Classic Computer Magazine Archive COMPUTE! ISSUE 23 / APRIL 1982 / PAGE 179

Review: The "Branding Iron" EPROM Programmer For PET/CBM

David A. Hook
Borne, Canada

An EPROM is an Erasable Programmable Read Only Memory. It is similar to the ROM chips inside the computer that hold BASIC, except that it can be erased, usually by exposing it to ultraviolet light for a period of time. It is useful if you have a program, such as Micromon (COMPUTE!, January, 1982, #20, pg. 160) which you use quite often. Instead of having to load it into the computer each time, it could be saved onto an EPROM, pushed into one of the empty sockets in your machine, and then used by a SYS to its starting location. This is sometimes called firmware, falling, as it does, between soft- and hardware.

The Branding Iron is a versatile EPROM burner for Pet 2001, CBM 4000 and 8000 series computers. The software provided functions with Original ROM, Upgrade ROM, or ROM 4.0 (both 40-column and 80-column).

Software and hardware allow programming of the three PET-compatible EPROMs: Intel 2716 or TI 2516 (both 2K) and TI 2532 (4K). The single, 5-volt, version is the correct type for the PET.

You may: program an EPROM, verify the contents of the EPROM just programmed, or copy an EPROM's contents into the PET's memory.

The Branding Iron consists of a 5"x 5"x 1" module and two connectors. One attaches to the User Port and the other to the 2nd Cassette Port. Ribbon cables are connected to the main unit. A 250 mA transformer provides the power and is to be plugged into a nearby AC socket.

The main module is attractively housed: no bare circuit board. Rubber feet should prevent scratches to your table. The 24-pin socket is not a "zero insertion-force" type. However, it has been gentle to the fragile IC-leads so far. There is a read/program switch and a status light to show programming activity.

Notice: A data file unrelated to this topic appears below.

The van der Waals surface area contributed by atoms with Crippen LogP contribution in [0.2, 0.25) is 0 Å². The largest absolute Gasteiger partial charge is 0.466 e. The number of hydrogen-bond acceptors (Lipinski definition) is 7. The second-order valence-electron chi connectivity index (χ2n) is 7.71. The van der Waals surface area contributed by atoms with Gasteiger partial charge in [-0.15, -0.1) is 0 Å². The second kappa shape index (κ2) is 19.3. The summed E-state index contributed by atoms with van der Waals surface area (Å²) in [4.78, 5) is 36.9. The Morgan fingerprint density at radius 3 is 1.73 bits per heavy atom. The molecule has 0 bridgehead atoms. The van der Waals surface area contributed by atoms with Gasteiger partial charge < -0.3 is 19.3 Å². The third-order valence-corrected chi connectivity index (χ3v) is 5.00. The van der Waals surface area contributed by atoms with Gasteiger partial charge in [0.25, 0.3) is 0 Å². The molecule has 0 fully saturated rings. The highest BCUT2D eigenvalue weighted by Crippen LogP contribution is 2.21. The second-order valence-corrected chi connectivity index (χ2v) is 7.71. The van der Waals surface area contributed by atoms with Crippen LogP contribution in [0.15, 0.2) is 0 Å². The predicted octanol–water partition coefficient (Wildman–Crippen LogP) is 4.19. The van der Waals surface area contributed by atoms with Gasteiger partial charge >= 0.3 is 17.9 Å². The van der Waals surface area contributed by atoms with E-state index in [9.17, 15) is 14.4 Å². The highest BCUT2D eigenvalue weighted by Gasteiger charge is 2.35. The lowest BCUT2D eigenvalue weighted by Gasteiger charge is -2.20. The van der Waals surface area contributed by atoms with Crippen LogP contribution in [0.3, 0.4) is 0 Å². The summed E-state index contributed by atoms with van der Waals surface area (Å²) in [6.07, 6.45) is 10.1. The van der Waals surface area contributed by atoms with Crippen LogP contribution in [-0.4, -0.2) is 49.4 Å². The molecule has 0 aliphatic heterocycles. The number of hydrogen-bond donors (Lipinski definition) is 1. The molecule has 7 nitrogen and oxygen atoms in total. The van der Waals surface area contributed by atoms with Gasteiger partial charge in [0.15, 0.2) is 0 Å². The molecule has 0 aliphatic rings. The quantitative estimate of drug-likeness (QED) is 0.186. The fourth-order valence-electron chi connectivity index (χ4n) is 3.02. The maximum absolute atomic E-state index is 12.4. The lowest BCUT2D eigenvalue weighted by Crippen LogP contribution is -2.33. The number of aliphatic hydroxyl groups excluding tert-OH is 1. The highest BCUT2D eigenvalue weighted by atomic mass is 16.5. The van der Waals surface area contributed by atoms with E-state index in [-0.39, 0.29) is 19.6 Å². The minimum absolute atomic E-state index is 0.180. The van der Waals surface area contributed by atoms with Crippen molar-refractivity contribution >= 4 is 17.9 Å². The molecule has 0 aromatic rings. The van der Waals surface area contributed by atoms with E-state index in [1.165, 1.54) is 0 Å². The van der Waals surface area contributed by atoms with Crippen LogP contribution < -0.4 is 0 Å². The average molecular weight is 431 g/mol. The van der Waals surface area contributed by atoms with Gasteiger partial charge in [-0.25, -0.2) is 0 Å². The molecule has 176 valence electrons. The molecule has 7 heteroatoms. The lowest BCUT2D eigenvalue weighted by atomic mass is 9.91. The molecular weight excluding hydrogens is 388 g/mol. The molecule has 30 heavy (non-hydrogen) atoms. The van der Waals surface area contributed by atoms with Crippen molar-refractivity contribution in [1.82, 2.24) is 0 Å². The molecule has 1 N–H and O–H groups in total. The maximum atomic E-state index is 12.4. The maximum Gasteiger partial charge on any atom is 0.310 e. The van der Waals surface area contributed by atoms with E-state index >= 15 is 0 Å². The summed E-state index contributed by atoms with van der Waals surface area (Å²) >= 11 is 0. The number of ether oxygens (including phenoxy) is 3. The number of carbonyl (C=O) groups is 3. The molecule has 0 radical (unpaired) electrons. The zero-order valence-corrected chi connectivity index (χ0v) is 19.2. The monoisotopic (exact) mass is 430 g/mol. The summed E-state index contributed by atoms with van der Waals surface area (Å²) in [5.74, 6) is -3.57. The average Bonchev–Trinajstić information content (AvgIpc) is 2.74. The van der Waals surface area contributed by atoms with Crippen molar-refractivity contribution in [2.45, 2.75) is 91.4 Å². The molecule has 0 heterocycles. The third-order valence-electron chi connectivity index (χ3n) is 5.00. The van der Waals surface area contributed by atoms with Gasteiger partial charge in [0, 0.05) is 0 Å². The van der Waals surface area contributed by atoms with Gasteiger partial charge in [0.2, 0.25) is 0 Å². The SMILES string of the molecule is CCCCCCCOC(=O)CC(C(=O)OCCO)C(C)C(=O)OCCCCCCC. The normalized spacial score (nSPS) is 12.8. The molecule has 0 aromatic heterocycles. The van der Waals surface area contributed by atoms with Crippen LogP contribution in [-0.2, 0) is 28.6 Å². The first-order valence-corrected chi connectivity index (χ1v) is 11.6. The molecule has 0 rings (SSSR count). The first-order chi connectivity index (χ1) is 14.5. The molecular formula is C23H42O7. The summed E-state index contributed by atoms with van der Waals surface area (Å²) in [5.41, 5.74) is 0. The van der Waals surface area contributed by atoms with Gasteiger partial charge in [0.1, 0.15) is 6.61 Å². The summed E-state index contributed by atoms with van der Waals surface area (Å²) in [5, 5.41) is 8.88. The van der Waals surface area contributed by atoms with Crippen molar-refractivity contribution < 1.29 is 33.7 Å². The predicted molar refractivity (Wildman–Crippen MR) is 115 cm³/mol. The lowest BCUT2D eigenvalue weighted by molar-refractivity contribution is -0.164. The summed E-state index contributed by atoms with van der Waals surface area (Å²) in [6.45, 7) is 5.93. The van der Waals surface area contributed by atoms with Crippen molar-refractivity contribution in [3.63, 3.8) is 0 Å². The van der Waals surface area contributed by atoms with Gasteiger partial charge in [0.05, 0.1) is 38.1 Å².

The two cables are approximately 24 inches long. Both connectors are marked to show the "up" side. Neither included polarizing keys to prevent upside-down insertion. This 10-cent cost should not have been omitted. (The etched markings on my User Port connector were not painted).


Four typewritten pages of instructions are included. They indicate the location of the proper cassette port for each model PET/CBM. Most large keyboard, 40-column, machines make this connection inside the case. If your machine was upgraded from a built-in cassette, this port will be external.

I chose to plug in the transformer at a different wall socket than the PET.


The first program on the cassette provides several screens of instructions. The proper syntax and function for each command is shown.

You are then offered a choice of four programs, or a return to the start of the instructions. Then hit 'RETURN' and the tape will seek and load the chosen program. If you are working from disk, add ',8' to the 'LOAD' command on the screen.

The proper 'SYS' command has also been printed on the screen. Move the cursor here and hit 'RETURN'. The software has now been linked to the normal machine language monitor. Four extra commands are now available: T,P,V and C.

The documentation also gives the memory addresses used by each program. This is helpful — you won't accidentally use these yourself.

'T' Command: selects the type of EPROM. Defaults to a 2716 or 16K bit ('.T 16'). Enter '.T 32' for a 2532. No need to re-enter for each EPROM, unless you're switching types.

'P' Command: programs the EPROM from PET memory, given a start/end address in hexadecimal. Follow the manual directions for the 7-step procedure.

An address counter increments on the screen during programming. Any errors or defective memory locations are displayed on the PET's screen. Two minutes later it's done.

It isn't necessary to program the entire contents of the EPROM at any one session! This feature is quite significant. It is shown in the demo program, but not emphasized. Because of this, it is important to program from PET memory carefully.

If you want to store into the first byte of the EPROM, be sure to have this byte at a "round" hex address in the PET. (e.g. $2000, $3000, $4000, etc.).

Correspondingly, to program the fifth 256-byte "page" of the EPROM, you might enter: '.P 2400 24FF'. I have programmed as few as 21 bytes in a session.

'V' Command: compares the EPROM's contents with a given range of PET memory. It's done in an instant. Any discrepancies are reported, giving: memory address, PET memory contents, and EPROM contents at that address.

'C' Command: the EPROM contents are transferred to the user-designated range of PET memory. This too is almost instantaneous.

You may then examine or edit, using the normal PET monitor commands.

I've programmed both 2K and 4K EPROM's with this device. All features have worked flawlessly.

It's very versatile: all PET/CBM hardware, software for all PET ROMs and all compatible EPROMs. All this for a reasonable price.

With all the utilities now available for the PET, EPROMs to expand user-memory are a valuable enhancement. The PET's character-generator is another candidate for an EPROM.

Producer: K-Z Systems, Rt. 2, Box 473
Manchester, MO 63011
Availability: AB Computers, 115 E. Stump Road

Montgomeryville, PA 18936
Cost: $79, plus shipping